A group of high-ranking diplomats from around the world is calling for greater international cooperation in the global war on terrorism. The diplomats spoke at a forum organized in Washington and correspondent Meredith Buel has details.
The gathering of diplomats was sponsored by the Potomac Institute's International Center for Terrorism Studies to get a variety of perspectives on global terror activities and different approaches to fighting them.
The chairman of the Potomac Institute, Michael Swetnam, says many terrorist groups that began in one country are now becoming united and are therefore a worldwide concern.
"It is the international groups, led by organizations like al-Qaida, that are becoming the threat of this new century. The fact that local causes bring many of these radicals together, it is now becoming an international organization that unites them. It causes them to share funding, share training, and threaten not just the peoples of the land in which many of these groups originate, but threaten all of us across the world. It is the internationalization of many of these radical groups that scares us all today and unites us in our fight against them."
Diplomats from Turkey, Singapore, Egypt, Indonesia, Germany and Spain attended the forum and agreed that the internationalization of terrorism must bring together the global community to join the war against it.
The Turkish ambassador to the United States, Osman Faruk Logoglu, says he is concerned the world is focusing on terror carried out by Islamic extremists, while ignoring other groups he says are just as dangerous.
"The debate on terrorism increasingly appears to be on and confined to Islamic or jihadist terror. This is not just wrong, but at the same time I think it is, as an element of policymaking, a fatal mistake and as an element of public diplomacy dangerously divisive. It is wrong because terror perpetrated by Muslims is only one kind, among many. To put it otherwise, terror, as we have repeatedly said in Turkey, terror has no religion, ideology, ethnicity or nationality."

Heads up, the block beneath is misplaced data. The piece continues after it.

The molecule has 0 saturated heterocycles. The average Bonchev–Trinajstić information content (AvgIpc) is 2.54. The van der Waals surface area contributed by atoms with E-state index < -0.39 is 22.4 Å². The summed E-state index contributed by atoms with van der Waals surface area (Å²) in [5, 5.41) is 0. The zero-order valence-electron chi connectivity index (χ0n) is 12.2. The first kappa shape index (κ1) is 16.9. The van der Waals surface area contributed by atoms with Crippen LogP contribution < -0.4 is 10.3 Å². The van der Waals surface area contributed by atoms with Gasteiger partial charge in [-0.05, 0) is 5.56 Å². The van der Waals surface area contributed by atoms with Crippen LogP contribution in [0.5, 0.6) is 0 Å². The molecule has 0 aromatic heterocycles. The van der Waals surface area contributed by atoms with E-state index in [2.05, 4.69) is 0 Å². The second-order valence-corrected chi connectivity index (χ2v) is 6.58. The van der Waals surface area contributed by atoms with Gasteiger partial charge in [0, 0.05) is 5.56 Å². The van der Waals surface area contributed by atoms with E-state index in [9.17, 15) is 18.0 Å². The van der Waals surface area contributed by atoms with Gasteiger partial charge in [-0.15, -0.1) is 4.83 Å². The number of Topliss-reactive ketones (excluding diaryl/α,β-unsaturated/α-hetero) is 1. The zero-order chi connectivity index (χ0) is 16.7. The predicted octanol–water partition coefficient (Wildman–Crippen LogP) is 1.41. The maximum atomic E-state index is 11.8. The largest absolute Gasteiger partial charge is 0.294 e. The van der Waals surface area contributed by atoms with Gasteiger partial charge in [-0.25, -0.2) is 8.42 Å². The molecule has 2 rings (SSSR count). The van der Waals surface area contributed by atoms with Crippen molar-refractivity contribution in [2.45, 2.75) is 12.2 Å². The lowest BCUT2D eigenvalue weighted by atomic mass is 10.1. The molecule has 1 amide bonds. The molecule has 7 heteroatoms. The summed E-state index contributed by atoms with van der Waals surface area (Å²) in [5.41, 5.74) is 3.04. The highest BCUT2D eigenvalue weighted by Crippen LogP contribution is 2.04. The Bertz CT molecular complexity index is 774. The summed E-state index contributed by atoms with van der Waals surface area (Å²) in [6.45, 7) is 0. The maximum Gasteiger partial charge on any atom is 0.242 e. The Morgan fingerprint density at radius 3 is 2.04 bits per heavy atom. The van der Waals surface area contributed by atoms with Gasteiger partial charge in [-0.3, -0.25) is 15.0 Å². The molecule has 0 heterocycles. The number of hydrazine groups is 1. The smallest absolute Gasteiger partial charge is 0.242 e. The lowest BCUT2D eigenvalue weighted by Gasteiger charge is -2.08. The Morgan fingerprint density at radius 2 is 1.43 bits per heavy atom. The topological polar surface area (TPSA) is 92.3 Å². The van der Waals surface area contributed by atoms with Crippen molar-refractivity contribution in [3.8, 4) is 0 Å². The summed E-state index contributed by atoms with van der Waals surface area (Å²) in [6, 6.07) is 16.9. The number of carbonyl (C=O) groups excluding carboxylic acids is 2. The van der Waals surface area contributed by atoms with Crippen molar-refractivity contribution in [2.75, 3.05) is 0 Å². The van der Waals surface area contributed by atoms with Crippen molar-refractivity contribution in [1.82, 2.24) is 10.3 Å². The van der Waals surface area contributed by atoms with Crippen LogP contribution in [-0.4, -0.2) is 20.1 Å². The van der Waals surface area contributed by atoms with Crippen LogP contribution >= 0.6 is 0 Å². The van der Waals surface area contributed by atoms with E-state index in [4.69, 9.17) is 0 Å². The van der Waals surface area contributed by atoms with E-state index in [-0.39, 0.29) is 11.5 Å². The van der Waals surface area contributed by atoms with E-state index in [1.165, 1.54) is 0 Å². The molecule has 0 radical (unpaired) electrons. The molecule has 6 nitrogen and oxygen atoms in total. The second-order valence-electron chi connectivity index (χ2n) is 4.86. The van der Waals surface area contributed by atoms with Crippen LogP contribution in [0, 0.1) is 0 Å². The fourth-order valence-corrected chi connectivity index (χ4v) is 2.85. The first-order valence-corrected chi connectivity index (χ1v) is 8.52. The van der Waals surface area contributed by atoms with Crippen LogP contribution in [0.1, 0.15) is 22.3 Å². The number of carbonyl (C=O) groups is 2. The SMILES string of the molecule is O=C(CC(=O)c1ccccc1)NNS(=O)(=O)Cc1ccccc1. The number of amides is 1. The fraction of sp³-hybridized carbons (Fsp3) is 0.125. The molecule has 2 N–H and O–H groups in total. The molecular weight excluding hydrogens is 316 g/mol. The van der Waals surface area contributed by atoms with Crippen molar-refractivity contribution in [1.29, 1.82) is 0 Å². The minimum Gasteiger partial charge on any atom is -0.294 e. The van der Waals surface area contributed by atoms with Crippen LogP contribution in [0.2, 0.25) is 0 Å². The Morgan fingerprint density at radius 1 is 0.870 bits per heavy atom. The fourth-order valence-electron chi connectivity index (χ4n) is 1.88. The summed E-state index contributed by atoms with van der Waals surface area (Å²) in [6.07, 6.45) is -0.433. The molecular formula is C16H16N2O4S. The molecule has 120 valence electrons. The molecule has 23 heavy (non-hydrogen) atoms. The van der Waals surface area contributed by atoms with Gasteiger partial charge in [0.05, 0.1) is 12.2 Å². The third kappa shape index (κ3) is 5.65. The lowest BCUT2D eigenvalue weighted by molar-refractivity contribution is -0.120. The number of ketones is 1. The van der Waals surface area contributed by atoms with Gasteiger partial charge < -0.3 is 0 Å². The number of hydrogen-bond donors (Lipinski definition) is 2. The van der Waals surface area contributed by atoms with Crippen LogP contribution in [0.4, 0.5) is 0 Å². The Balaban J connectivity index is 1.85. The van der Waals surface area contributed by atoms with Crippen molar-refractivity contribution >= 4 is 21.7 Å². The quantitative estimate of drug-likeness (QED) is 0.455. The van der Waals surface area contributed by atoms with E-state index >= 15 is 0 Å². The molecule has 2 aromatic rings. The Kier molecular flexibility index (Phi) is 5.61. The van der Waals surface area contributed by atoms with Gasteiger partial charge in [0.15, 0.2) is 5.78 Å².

Harry Purwanto, the deputy chief of mission at the embassy of Indonesia, says terrorists are now using the Internet for networking with other groups, spreading propaganda, fundraising and coordinating illegal activity.
Mr. Purwanto says the worldwide reach of the news media is also having an impact.
"In this global world the nature of aggressive and extensive live coverage by media often meets terrorists' expectations for having the immediate impact of terrorizing more people and sending their message to the rest of the world. Even worse, a detailed and extensive story and news coverage of terrorist attacks and terrorist acts at one spot of the world most likely inspires people in other distant places to play copycat or to use it as a reference to improvise and to develop their plan for other horrible acts of terror."
The deputy chief of mission of the embassy of Singapore in Washington, Susan Sim, says nations fighting terrorism need to develop what she calls an ideological counterforce to challenge the rhetoric of extremist preachers in religious schools.
Ms. Sim says moderates need to be encouraged to speak out against those who would advocate the use of terror.
"In practical terms we need to support the mobilization of the moderate elite in the Muslim community and not allow them to be intimidated by the extremist fringe. We also need to regulate and normalize extremist schools by curtailing or removing their extremist teachers. This is necessary if we are to neutralize the venom they infect the students with in the course of their religious schooling."
Juan Sell, a political counselor at the embassy of Spain, says better intelligence is the key to more effective law enforcement action against terrorists.
Mr. Sell warns that despite rising threats, civil liberties must be protected.
"We have learned that terrorism can only be defeated with the weapons of democracy, the rule of law and respect for human rights. In the fight against terrorism there are no short cuts. Terrorists will claim victory when democracy, in the name of security, sacrifices the freedom or the rights of its citizens. We have learned that we need to rely mainly on the constant action of our security forces and the effort of our intelligence services."
Mr. Sell and his diplomatic counterparts agree that no country can stand alone against terrorism.
The diplomats say increasing cooperation between nations is the best way to counter what they see as the growing internationalization of the terrorist threat.